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Big Ten Football Coming Back In October

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The Big Ten conference is now planning to launch season in October, which is a total win for athletes, parents, and fans who have worked tirelessly to apply the proper amount of pressure and leverage to forcing the conference to play football this year, despite the coronavirus pandemic.

The conference made the announcement concerning its return on Wednesday, noting that the Big Ten Council of Presidents and Chancellors voted unanimously to relaunch the 2020 season on the weekend of October 23-24.

via Daily Wire:

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“Everyone associated with the Big Ten should be very proud of the groundbreaking steps that are now being taken to better protect the health and safety of the student-athletes and surrounding communities,” Dr. Jim Borchers, the head team physician for Ohio State University, said in a statement. “The data we are going to collect from testing and the cardiac registry will provide major contributions for all 14 Big Ten institutions as they study COVID-19 and attempt to mitigate the spread of the disease among wider communities.”

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The conference will require daily testing of athletes and other measures to protect against the coronavirus.

Ohio State quarterback Justin Fields, who launched a petition for the Big Ten to reverse its decision to cancel the fall 2020 season, celebrated the news on Twitter with a simple message: “Let’s goooooo!!!”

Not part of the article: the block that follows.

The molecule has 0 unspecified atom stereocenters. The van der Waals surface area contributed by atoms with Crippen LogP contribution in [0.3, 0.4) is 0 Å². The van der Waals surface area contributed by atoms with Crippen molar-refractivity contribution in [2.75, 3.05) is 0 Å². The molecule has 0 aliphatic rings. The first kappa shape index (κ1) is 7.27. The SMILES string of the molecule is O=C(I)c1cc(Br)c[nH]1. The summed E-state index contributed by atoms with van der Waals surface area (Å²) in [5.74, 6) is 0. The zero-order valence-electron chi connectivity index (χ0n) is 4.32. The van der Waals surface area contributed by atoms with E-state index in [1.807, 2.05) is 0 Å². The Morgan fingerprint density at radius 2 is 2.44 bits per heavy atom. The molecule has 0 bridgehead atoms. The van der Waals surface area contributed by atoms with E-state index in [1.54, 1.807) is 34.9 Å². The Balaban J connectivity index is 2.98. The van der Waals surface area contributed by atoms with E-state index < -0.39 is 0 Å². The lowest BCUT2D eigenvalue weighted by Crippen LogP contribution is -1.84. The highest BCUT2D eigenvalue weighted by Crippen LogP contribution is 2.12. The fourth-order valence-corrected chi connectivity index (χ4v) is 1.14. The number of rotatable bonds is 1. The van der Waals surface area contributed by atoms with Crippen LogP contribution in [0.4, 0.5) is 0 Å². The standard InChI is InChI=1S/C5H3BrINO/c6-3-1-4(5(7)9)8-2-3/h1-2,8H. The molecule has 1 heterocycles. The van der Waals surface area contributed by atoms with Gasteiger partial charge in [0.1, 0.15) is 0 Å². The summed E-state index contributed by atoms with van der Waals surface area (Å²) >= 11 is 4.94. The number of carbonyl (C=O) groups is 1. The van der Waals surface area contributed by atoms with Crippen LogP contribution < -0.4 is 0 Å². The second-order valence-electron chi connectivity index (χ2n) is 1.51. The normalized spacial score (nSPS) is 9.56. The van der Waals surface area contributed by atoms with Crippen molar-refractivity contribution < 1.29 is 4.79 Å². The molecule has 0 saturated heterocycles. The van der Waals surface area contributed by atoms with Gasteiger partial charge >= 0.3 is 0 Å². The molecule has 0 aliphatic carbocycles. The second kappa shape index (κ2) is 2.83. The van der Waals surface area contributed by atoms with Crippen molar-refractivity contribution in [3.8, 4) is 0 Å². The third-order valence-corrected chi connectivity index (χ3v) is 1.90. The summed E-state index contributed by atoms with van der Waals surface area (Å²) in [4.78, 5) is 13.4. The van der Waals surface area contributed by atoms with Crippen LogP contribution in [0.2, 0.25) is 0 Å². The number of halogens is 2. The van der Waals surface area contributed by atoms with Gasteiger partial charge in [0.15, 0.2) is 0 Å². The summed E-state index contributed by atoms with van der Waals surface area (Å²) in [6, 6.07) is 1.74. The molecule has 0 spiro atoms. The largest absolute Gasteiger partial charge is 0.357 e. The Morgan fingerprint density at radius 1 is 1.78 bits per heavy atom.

Fields, along with other athletes, put together a powerful social media campaign that would allow colleges to get back to playing football in the fall. The petition that Fields started ended up with over 300,000 signatures. Eight players from the University of Nebraska actually filed a lawsuit against the conference for deciding not to start the season, though the suit itself was brought about on procedural grounds and rectified.

This is a huge victory for people who have been fighting against the insanity of the coronavirus pandemic and the ridiculous rules being put in place to try and curb the illness.

Here’s to hoping more and more restrictions are loosened up and we’re allowed to at least have somewhat of a normal life again.

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White House Announces Bipartisan Infrastructure Deal

This could be a big boon for a number of American industries as well.